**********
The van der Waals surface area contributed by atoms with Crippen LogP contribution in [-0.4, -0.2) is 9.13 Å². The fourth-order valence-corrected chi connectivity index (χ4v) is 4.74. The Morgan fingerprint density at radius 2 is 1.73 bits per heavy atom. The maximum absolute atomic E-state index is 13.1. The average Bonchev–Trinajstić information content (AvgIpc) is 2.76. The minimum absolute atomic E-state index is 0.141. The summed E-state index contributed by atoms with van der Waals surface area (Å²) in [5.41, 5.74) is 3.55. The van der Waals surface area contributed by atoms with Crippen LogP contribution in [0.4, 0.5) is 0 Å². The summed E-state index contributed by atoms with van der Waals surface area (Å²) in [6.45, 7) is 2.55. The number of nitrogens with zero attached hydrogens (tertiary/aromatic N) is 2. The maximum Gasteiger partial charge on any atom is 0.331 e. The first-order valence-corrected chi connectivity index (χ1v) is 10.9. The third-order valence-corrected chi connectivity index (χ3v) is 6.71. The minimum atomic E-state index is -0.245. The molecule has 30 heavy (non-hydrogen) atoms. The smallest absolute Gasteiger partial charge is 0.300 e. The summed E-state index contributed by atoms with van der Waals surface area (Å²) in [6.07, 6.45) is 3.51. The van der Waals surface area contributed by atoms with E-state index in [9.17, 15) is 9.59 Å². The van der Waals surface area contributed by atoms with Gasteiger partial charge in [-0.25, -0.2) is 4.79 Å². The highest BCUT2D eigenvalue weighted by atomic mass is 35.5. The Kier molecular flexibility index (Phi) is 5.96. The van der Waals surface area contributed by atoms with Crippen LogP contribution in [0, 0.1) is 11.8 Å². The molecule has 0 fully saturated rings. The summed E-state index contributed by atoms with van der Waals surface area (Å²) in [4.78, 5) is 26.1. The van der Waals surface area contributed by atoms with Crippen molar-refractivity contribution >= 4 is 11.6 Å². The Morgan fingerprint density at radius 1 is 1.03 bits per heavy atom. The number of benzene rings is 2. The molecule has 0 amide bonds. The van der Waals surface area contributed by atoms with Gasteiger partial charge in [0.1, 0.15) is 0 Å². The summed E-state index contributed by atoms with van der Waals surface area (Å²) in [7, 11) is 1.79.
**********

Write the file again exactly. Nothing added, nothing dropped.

The van der Waals surface area contributed by atoms with Crippen LogP contribution in [-0.4, -0.2) is 9.13 Å². The fourth-order valence-corrected chi connectivity index (χ4v) is 4.74. The Morgan fingerprint density at radius 2 is 1.73 bits per heavy atom. The maximum absolute atomic E-state index is 13.1. The average Bonchev–Trinajstić information content (AvgIpc) is 2.76. The minimum absolute atomic E-state index is 0.141. The summed E-state index contributed by atoms with van der Waals surface area (Å²) in [5.41, 5.74) is 3.55. The van der Waals surface area contributed by atoms with Crippen LogP contribution in [0.4, 0.5) is 0 Å². The summed E-state index contributed by atoms with van der Waals surface area (Å²) in [6.45, 7) is 2.55. The number of nitrogens with zero attached hydrogens (tertiary/aromatic N) is 2. The maximum Gasteiger partial charge on any atom is 0.331 e. The first-order valence-corrected chi connectivity index (χ1v) is 10.9. The third-order valence-corrected chi connectivity index (χ3v) is 6.71. The minimum atomic E-state index is -0.245. The molecule has 30 heavy (non-hydrogen) atoms. The smallest absolute Gasteiger partial charge is 0.300 e. The summed E-state index contributed by atoms with van der Waals surface area (Å²) in [6.07, 6.45) is 3.51. The van der Waals surface area contributed by atoms with E-state index in [9.17, 15) is 9.59 Å². The van der Waals surface area contributed by atoms with Gasteiger partial charge in [-0.25, -0.2) is 4.79 Å². The highest BCUT2D eigenvalue weighted by atomic mass is 35.5. The Kier molecular flexibility index (Phi) is 5.96. The van der Waals surface area contributed by atoms with Crippen LogP contribution in [0, 0.1) is 11.8 Å². The molecule has 0 fully saturated rings. The summed E-state index contributed by atoms with van der Waals surface area (Å²) in [4.78, 5) is 26.1. The van der Waals surface area contributed by atoms with Crippen molar-refractivity contribution >= 4 is 11.6 Å². The Morgan fingerprint density at radius 1 is 1.03 bits per heavy atom. The number of benzene rings is 2. The molecule has 0 amide bonds. The van der Waals surface area contributed by atoms with Gasteiger partial charge in [0.1, 0.15) is 0 Å². The summed E-state index contributed by atoms with van der Waals surface area (Å²) in [7, 11) is 1.79.